It is a conceived notion that education and socio-economic status are interlinked with each other. Socio-economic status can be measured as combination of education, salary/income and profession. It is a common perception that social and economic class of an individual and group can have a substantial impact on their life (Brown, 1987). A thorough analysis of Socio economic status through consistent and continuous variables does reveal some inequities for accessing adequate distribution of resources. In certain parts of New Zealand, children from low income households and communities tend to develop intellectual and academic skills relatively slowly as compared to children from higher income background. Basic level academic skills are certainly related with a student’s home environment because low level of education and low household income can have a detrimental impact on a child’s early education. However, the education systems in public schools of New Zealand are adequately resourced and government of New Zealand has made considerable efforts for consistent development of academic progress of children. Quality education and low dropout rates do reflect a positive image of New Zealand’s academic achievement. Consistent Improvement of educational systems and early childhood development programs has certainly helped in promoting quality education irrespective of the child’s social and economic background.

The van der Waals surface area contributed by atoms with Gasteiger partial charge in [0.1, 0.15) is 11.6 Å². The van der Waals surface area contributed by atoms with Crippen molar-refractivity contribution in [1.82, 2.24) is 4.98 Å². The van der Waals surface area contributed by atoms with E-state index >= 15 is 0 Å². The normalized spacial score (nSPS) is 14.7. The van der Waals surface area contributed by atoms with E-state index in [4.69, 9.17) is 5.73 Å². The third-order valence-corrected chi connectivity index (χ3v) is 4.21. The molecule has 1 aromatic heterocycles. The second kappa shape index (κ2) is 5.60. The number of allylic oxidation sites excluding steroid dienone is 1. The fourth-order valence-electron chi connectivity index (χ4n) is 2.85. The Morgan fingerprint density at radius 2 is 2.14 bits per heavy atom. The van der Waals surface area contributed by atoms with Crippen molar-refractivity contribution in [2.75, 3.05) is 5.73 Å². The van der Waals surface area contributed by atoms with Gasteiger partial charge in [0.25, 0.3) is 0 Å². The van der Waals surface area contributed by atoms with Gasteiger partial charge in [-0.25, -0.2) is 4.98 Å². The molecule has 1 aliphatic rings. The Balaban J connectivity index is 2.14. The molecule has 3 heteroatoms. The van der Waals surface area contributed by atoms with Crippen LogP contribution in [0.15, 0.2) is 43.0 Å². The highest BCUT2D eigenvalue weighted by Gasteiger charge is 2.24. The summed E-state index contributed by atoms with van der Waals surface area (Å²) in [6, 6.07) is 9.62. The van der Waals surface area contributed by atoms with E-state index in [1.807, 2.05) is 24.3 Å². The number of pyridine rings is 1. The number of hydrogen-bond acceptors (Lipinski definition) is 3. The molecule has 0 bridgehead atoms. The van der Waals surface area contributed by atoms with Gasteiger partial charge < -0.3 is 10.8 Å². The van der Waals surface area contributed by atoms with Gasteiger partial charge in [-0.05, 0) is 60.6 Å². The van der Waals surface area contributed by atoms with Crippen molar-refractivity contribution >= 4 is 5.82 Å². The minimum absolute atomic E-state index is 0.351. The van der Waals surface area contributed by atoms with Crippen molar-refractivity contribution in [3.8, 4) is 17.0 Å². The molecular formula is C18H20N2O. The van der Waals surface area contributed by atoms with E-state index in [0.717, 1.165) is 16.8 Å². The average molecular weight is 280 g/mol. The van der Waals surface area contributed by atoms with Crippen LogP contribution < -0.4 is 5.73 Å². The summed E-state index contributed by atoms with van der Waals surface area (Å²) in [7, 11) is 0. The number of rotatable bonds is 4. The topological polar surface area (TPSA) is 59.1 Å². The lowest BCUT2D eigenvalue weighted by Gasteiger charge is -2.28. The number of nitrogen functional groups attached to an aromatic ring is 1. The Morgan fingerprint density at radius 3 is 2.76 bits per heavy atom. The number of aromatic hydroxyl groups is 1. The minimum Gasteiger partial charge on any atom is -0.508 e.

The Education Act of 1877, and the Picot reforms of 1988/9 are two of the most important and influential pieces of educational legislations in the history of New Zealand. This act is regarded as one of the cornerstones of New Zealand’s education system.